Sharon activist arrested in DC

Sharon activist arrested in DC
By Patsy Nicosia

Elliott Adams of Sharon Springs takes his role as a peace activist—and Viet Nam War veteran—seriously:
In a Washington, DC protest held just before Christmas, he was one of more than 130 people arrested while drawing attention to the United States’ involvement in Afghanistan, Iraq and other countries.
Mr. Adams was one of a handful of protestors who took it a step further, though, chaining themselves to the steel fence that surrounds the White House.
It took United States Park Police more than a half-hour to grind through the bike lock Mr. Adams had used to secure himself before arresting him and the others.
Some—Mr. Adams among them—went limp and had to be dragged from the scene to waiting busses and then a nearby police station for processing.
They’ll be back in court January 9 to answer charges of failing to obey a order to move away from the fence--when Mr. Adams also expects a trial date to be set.
Unlike the last time he was arrested for protesting in front of the Capitol, this time he expects to be found guilty.
“Every action is different,” Mr. Adams said afterwards, “but what they share is the fact that they draw attention to the huge price we all pay for war—soldiers and civilians—and what little we get out of it.”
Mr. Adams said the December 16 protest was timed to coincide with the Obama administration’s move to start emphasizing a 2012 pullout from Afghanistan at the same time it began playing down the previously-promised start of troop withdrawal next July.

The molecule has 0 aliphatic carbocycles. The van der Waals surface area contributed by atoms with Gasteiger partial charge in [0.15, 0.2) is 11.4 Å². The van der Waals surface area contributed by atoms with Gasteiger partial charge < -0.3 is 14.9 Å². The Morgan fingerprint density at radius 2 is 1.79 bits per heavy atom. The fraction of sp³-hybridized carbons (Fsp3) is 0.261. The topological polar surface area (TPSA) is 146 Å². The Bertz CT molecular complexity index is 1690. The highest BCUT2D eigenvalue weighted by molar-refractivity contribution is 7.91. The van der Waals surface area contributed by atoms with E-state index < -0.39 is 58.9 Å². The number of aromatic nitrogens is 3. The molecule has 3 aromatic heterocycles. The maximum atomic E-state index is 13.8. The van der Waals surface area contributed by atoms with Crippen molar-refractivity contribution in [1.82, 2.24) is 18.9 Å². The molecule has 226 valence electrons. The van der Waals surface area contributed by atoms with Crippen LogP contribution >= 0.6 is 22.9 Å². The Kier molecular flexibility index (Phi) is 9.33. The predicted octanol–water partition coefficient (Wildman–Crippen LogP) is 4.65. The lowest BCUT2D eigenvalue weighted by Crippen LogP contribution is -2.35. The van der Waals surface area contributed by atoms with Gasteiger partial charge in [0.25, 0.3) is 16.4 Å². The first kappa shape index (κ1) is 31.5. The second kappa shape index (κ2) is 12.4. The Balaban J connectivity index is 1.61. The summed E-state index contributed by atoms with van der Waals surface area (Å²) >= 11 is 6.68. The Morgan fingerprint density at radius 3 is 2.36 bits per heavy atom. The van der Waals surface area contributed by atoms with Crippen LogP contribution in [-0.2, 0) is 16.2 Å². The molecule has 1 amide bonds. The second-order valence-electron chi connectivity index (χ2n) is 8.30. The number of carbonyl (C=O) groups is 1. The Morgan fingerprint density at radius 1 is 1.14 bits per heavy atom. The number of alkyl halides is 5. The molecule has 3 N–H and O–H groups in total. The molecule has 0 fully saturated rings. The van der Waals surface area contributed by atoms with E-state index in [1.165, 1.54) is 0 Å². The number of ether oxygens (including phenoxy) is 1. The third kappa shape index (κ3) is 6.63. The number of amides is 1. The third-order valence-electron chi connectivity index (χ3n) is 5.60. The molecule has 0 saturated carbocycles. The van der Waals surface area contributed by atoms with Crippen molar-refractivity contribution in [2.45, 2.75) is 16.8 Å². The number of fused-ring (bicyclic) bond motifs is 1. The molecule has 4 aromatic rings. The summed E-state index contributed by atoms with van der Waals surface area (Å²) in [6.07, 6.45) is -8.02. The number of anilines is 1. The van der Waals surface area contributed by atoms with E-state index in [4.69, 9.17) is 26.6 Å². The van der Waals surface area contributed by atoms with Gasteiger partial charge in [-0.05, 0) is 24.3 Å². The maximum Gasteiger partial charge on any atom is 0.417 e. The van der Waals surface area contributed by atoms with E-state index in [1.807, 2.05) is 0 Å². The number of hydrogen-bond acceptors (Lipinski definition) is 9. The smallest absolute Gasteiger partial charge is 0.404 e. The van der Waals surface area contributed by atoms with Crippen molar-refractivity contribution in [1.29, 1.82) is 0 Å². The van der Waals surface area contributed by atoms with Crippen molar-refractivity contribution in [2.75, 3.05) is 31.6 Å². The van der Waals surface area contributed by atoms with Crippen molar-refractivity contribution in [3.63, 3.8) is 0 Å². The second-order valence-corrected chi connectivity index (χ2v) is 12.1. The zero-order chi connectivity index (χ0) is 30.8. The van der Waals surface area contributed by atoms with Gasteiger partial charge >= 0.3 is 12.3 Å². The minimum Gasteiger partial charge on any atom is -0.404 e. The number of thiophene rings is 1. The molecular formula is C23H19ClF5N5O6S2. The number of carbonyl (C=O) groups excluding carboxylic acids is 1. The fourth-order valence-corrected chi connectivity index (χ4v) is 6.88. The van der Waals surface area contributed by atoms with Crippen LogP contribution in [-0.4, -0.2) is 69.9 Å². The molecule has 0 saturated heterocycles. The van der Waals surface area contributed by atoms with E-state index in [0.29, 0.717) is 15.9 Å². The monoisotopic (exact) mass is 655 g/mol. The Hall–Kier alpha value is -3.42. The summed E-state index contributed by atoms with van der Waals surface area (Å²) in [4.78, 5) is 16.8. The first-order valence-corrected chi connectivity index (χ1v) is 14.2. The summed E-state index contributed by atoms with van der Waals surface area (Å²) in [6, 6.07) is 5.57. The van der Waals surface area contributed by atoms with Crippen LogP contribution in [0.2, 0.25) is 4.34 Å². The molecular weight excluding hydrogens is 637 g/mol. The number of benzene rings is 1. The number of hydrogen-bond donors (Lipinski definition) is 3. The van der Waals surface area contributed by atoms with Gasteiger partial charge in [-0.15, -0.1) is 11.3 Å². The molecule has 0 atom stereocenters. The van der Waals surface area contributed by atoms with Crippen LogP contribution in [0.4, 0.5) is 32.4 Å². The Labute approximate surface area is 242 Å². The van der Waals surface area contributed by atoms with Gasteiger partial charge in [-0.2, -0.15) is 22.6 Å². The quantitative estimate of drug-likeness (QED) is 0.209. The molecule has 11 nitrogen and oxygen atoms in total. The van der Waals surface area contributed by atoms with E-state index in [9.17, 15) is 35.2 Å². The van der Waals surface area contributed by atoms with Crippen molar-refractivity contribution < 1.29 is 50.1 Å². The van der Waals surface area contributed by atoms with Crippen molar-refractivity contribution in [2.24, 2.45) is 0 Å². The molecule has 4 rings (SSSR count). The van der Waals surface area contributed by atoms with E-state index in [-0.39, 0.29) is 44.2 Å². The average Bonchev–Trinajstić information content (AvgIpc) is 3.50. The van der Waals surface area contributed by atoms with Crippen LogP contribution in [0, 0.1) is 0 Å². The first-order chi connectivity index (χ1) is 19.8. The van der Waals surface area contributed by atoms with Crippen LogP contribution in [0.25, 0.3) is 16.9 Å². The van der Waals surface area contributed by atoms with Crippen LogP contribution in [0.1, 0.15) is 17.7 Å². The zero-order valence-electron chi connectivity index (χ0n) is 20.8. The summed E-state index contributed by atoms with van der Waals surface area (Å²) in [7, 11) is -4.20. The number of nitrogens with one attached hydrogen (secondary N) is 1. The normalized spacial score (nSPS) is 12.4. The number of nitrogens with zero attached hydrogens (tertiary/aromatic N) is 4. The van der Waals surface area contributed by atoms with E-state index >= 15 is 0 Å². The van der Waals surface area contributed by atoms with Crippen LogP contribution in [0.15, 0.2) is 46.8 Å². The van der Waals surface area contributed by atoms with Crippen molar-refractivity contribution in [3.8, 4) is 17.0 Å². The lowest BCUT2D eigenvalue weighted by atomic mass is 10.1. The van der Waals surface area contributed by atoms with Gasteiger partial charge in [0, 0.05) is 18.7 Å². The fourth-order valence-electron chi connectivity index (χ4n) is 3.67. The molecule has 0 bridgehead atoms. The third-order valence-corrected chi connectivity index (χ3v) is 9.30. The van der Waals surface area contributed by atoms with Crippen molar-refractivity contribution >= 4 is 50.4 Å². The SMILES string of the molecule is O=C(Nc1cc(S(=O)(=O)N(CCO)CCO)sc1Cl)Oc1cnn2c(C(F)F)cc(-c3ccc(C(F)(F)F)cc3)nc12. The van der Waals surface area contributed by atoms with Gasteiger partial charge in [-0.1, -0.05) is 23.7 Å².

But it’s no accident that the protest was also so close to Christmas and its traditional focus on peace.
“As we get older, we begin to see ‘replays,’” Mr. Adams said. “The reasons for going in [to Iraq and Afghanistan] are the same ones we used in Viet Nam.
We came to realize that was an unwinnable war….Now [US Army General David] Petraeus is saying the same thing about this one. And we make the situation unstable by staying there.”
Mr. Adams characterized the exchange between protestors and US Park Police—even as they worked to cut through the heavy metal lock holding him to the fence—as “courteous.”
“All the police I dealt with were very professional and courteous and we try to be very polite to them,” he said. “They are just doing their job.
“But at the same time, it’s important not to comply with things that are wrong. When I couldn’t comply with the order to leave the fence, they had to drag me. I apologized.”
Mr. Adams, 63, volunteered for the Viet Nam War, where he served as a paratrooper, “because I thought it was right. I have a much better understanding of war now and I’ve lived with the consequences.”
He also served in Korea, and more recently, he’s worked as a volunteer with Iraq vets.
“Our hope in protesting is to help America understand it won’t stop until people say no,” he said.
“When people question my patriotism or say that I’m not supporting the soldiers--they say that in every war. But I’m a soldier. I’ve been there. When you see the wrong, you have to say something. This process will never give way to peace and the emotional and economic cost to us all is staggering.”
Others from the Capital District arrested along with Mr. Adams were John Amidon of Johnstown, Linda LeTendre of Saratoga, and Joe Lombardo of Delmar.
Also protesting—and arrested—were Daniel Ellsberg, who released the Pentagon Papers; Ray McGovern, a former CIA analyst; and former New York Times war correspondent Chris Hedges.

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